One Bad Apple

Originally posted May 2014

I’m currently the approved HR adviser for Knowsley Council’s Business Growth scheme, and recently that’s involved me working with a couple of entrepreneurs who are considering taking on their first members of staff.

What’s struck me on meeting them are 3 things

  • They want to be “good” employers – do things legally correctly and behave fairly to their staff
  • They have a perception that employment law is designed to stop them doing things
  • This perception is often based on the fact that they’ve  heard stories of other small businesses that have had problems with an employee and which ended “badly” for the employer (“He was doing X, Y and Z, they couldn’t get rid of him and when they did he took them to a tribunal which cost them ££”)

If you employ 5 or 6 people then having 1 problematic member of staff can be a major management headache – especially if that individual starts quoting apparent “rights” at you.  While it’s often quoted that you should base your management approach on the 95% of staff who work well rather than the 5% who are a problem, it can be difficult to remember this when your time is being taken up by one troublesome person.

So here are some tips to tackle these situations

  • Don’t let things fester – tackle a problem when it first appears. The longer you allow unacceptable behaviour to continue, the more the individual will assume it is ok. This applies whether it’s performance, attitude, time-keeping or any other work area
  • If someone quotes “rights” at you – check it out before responding. Unless they are employment experts, the chances are that they are no more knowledgeable than you, and are twisting something to their own advantage.  Remember that many employment rights are the right to request something without being disadvantaged (e.g. flexible working), not an absolute right in themselves.
  • The law does allow you to dismiss someone provided you have a fair reason (which covers 5 very broad categories) and have followed a fair process (which essentially means giving the individual the chance to give their side of the story before making your decision).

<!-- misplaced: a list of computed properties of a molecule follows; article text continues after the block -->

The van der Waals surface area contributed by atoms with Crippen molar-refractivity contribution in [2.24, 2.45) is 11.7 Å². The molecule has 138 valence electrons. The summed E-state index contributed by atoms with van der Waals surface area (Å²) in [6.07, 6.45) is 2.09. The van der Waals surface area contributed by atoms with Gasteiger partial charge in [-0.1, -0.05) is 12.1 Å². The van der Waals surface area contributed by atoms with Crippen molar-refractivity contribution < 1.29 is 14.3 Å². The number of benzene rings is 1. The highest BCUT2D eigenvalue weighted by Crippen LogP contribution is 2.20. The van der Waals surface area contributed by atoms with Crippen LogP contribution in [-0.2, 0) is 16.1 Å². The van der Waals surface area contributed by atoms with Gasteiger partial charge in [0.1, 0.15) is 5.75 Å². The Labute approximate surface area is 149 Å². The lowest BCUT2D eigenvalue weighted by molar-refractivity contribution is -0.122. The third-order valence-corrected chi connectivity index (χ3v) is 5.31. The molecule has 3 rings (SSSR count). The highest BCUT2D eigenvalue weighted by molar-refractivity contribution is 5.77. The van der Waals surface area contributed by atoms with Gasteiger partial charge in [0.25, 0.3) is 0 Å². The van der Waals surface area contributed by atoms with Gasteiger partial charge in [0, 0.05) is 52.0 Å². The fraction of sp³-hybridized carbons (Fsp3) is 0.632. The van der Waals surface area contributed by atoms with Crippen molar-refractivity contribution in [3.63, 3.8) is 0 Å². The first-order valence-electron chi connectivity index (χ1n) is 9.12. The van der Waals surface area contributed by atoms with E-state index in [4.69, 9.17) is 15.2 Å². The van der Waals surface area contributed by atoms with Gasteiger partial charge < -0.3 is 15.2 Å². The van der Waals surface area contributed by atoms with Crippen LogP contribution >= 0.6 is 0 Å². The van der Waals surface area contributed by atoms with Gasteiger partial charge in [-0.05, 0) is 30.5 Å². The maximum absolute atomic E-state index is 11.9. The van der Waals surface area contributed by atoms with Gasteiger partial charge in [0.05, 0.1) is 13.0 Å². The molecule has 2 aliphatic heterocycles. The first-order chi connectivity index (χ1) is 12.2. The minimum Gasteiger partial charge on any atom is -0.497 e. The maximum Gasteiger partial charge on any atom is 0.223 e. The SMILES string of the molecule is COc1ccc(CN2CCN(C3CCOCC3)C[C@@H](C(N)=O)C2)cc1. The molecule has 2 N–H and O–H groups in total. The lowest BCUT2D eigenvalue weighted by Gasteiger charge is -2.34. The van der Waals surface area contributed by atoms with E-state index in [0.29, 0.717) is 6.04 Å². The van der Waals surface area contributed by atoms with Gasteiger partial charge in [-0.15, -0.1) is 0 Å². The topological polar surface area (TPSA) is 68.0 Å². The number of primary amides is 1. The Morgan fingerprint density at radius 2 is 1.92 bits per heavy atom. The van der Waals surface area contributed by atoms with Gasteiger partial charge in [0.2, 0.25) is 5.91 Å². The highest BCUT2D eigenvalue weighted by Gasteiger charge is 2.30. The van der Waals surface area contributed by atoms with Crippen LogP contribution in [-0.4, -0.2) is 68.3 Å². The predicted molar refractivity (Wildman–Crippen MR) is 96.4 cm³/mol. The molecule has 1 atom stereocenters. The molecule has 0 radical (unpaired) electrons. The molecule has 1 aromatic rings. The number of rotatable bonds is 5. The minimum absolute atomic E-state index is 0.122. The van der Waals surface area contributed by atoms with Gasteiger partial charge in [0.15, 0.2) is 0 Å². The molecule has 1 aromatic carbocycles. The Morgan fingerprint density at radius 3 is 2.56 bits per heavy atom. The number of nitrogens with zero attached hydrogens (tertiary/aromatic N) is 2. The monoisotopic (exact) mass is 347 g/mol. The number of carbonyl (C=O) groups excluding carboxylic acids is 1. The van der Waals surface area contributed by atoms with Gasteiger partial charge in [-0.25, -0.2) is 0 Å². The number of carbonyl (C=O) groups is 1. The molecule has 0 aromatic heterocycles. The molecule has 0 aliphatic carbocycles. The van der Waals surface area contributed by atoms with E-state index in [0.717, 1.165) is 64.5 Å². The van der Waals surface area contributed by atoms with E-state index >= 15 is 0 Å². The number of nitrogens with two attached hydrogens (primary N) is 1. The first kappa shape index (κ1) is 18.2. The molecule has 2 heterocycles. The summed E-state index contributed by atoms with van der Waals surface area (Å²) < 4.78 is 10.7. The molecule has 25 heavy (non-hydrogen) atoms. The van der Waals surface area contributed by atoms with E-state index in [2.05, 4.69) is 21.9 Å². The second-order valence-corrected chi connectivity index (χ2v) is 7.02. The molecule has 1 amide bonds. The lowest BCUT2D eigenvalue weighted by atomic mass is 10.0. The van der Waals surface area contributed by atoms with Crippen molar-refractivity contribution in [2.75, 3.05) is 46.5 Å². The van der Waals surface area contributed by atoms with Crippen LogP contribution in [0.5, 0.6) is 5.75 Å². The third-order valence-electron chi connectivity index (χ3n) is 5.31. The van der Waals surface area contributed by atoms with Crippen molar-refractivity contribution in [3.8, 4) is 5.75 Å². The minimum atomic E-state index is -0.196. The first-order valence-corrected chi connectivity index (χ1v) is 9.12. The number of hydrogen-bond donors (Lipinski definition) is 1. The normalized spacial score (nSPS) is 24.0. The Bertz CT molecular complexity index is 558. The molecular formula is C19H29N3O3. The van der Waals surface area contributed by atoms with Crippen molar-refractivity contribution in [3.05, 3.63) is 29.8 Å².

And if you do part company, analyse why things went wrong

  • Did you recruit the person because they were a “friend” of an existing employee, or because you needed someone quickly and the individual “looked ok”. Recruitment shortcuts are one of the commonest causes of problematic employees
  • Did you spend time with them when they started work, ensuring they knew what was expected of them and they understood how your business operated. The time you’d spend doing this will be significantly less than the time you’ll spend managing them when things go wrong

Successful entrepreneurs have things go wrong and learn from their failure. But when it comes to employment too many use one failure as an excuse for not trying again. Remember that one bad apple shouldn’t – and doesn’t have to – impact on the long term success of your business. (As those 70s business gurus The Osmonds put it here)



The Masterchef approach to Talent Management

Originally published in December 2011

Fans of TV reality show Professional Masterchef will have seen Aussie chef Ash Mair win last night in one of the closest finals in the series. What makes this programme different from the normal reality freakshow (e.g The Apprentice) – and a good example of how to manage and develop talent in any industry – is that it takes those who are already trained in their chosen field and sets up a method of developing their talents by giving them real life situations where they are both mentored and challenged to improve their performance.
The selection process is not through interview or psychometrics – the chefs are given a basic skills test before they can progress to actual cooking (scarily, quite a few apparently qualified chefs fail this). They are not only mentored in specific culinary skills by working with Michelin starred chefs, but also learn about customer service and marketing (challenges  have included taking over a hospital canteen,  and producing menus for children where extra credit is gained for whose dish is chosen most), working with key stakeholders and opinion formers (by cooking for food critics) and benchmarking themselves against the best in the industry.
The key though is that they are always given constructive criticism and challenged to improve, while being given the support to do this. By working with the best, they are then assessed to see what they have learned and pushed to do better.  And while there is a competitive edge, both the other finalists (and indeed others knocked out earlier) will also see a tremendous boost to their careers.
At a time when management is being increasingly criticised for poor performance, and businesses need to develop their staff to give them a competitive advantage, perhaps it’s time to look at the Masterchef model as a way to do it.